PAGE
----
"One, the grid has this really beautiful, simple aesthetic and if you throw up a link there It kind of looks crappy in my opinion," he explains. "The other is one is that I felt really uncomfortable that if the game has an agenda to get you to share, because it means more people will come and play the game... Like why am I encouraging people to share? Am I encouraging them because they want to do it? Or am I encouraging because it's good for the game."

"But it had this flip side, in that these cryptic things started appearing over Twitter and people were like 'well what is that?' and it kind of became a club that you're either part of or not part of."

Things You Are Not Meant To Do

The end to Wardle's time with Wordle of course came via a flashy sale of the game to the New York Times, an apt conclusion given that NYT puzzles were so central to the game's very creation. But, similar to Wardle's claim that he's not really much of a game developer type, there were a good handful of other reasons he ultimately decided not to hold on to the game and manage it going forward. 

"I made this game but I had no interesting running a game business. I think of myself as an artist, I really enjoy creating things. Running a game business is not interesting to me." Despite not wanting to monetize Wordle himself, he still says there was a "deeply unpleasant" feeling for him surrounding the number of clones that copy-pasted the game and added in monetization schemes to make a quick buck. He didn't want those games to eek in on what Wordle meant, but he couldn't see himself getting involved in legal work it would take to combat them. Clones weren't the reason for his decision to sell, but the "a way for me to walk away from that."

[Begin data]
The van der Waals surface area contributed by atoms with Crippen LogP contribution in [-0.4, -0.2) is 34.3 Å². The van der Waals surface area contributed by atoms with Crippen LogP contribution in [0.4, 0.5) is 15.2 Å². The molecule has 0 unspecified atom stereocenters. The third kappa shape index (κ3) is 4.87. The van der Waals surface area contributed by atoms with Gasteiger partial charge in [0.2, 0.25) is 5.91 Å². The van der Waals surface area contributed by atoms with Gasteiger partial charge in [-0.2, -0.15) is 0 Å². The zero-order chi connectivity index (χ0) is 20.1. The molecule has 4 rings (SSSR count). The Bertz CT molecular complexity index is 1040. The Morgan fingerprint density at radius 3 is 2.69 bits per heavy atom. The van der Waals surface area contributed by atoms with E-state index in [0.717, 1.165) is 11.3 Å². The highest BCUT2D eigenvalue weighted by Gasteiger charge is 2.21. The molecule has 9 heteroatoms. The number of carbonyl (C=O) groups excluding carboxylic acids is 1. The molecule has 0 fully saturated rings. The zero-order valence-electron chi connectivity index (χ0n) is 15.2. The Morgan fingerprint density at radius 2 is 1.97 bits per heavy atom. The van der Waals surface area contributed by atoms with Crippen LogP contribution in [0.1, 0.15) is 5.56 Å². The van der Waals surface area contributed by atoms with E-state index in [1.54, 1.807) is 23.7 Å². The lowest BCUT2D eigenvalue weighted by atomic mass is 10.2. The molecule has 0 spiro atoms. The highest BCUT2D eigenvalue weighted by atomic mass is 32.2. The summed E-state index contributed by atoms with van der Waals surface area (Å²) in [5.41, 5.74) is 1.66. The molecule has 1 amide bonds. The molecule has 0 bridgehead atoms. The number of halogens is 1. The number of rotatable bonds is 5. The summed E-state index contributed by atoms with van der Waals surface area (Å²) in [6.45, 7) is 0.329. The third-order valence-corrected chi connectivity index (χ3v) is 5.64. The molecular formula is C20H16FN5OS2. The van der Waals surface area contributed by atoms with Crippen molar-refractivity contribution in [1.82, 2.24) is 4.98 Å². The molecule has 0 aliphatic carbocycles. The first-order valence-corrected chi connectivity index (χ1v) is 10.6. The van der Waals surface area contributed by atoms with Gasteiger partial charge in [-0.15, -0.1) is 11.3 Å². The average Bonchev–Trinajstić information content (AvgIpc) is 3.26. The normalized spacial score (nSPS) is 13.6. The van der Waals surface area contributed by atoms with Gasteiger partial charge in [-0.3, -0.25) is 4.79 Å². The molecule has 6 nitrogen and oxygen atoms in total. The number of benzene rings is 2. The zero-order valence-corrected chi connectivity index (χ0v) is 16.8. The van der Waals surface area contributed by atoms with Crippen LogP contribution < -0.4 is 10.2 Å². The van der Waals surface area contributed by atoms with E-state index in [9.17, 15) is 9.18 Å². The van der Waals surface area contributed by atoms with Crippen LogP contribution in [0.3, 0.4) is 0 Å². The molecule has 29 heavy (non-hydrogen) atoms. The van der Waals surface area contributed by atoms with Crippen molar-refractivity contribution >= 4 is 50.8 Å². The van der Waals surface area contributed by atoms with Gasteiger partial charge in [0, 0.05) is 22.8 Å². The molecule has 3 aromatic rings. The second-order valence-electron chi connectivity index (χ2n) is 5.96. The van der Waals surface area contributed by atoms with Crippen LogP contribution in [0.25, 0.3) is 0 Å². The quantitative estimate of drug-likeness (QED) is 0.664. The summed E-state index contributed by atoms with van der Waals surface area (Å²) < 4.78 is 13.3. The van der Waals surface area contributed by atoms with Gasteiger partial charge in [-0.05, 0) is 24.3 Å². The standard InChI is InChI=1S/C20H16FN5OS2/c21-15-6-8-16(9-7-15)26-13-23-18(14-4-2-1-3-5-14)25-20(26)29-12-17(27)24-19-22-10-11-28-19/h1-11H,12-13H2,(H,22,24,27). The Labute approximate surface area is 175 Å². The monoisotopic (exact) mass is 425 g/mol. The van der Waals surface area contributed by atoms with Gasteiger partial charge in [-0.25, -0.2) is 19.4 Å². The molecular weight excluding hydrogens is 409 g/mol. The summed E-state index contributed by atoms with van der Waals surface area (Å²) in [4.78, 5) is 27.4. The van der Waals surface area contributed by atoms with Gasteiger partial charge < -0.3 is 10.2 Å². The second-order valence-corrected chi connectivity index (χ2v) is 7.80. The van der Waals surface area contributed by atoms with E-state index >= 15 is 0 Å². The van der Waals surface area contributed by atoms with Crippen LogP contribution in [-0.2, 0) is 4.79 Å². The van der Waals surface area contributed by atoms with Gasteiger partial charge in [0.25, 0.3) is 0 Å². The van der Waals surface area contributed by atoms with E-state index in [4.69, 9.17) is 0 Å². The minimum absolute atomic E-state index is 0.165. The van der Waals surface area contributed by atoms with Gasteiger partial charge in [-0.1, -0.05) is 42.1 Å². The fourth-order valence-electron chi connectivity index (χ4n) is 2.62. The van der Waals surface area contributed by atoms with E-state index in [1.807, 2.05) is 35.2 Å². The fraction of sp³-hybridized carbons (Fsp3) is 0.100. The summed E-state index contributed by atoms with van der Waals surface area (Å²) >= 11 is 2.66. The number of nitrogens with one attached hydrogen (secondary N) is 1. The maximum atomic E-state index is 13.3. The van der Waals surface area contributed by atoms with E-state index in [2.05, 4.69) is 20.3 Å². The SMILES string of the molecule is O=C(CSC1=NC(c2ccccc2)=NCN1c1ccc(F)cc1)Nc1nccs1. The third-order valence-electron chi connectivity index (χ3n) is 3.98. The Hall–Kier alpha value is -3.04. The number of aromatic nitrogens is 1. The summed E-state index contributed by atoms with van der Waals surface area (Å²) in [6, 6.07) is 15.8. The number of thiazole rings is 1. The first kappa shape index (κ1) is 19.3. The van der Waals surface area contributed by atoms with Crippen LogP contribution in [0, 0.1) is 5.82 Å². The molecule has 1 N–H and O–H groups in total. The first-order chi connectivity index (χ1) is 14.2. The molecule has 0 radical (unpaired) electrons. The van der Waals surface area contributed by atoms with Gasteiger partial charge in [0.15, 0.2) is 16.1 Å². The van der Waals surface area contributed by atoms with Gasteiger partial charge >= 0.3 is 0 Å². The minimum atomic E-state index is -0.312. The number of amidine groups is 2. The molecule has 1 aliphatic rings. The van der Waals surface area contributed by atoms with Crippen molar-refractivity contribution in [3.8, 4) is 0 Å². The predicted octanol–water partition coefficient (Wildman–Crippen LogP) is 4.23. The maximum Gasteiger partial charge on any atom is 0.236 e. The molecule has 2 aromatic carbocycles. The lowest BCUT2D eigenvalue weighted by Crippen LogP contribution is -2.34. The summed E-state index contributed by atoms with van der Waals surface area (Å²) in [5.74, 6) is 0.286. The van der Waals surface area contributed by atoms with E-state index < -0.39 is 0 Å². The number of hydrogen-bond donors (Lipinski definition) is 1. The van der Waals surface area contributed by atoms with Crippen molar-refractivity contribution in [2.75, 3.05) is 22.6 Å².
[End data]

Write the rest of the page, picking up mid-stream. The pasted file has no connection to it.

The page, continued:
Clones aside, he does have many fond things to say about the game's playerbase and the way it has been able to become such a core part of people's lives and experiences. During the talk, he shared heartfelt messages he'd received from players who were able to reconnect with estranged family members through playing the game, different creative spins on the Worlde formula created by other game developers, and a video where a room of third graders erupted into cheers when they solved a projected game of Worlde in the classroom.

Running a business ranked among Wardle's list of Things You Are Not Meant To Do throughout his presentation, outlining ways in which Wordle shouldn't have really found the success he did or why it was fundamentally strange for Wardle himself to be at the center of it. But despite not considering himself a game developer, or never wanting to be at the center of a game business, he seems genuinely happy with what something like a simple word game has become for so many people in the world.

And, just so other game developers know what not to do, here's Wardle's list of Things You Are Not Meant To (that he for sure entirely did):

  • #1 - Make A Word Game

  • #2 - You Can Only Play Once A Day

  • #3 - Host on a Website, not an App

  • #4 - Have a Terrible URL

  • #5 - The Game Did Not Promote Itself

  • #6 - Did Not Want to Run A Games Business

  • #7 - Did Not Monetize The Game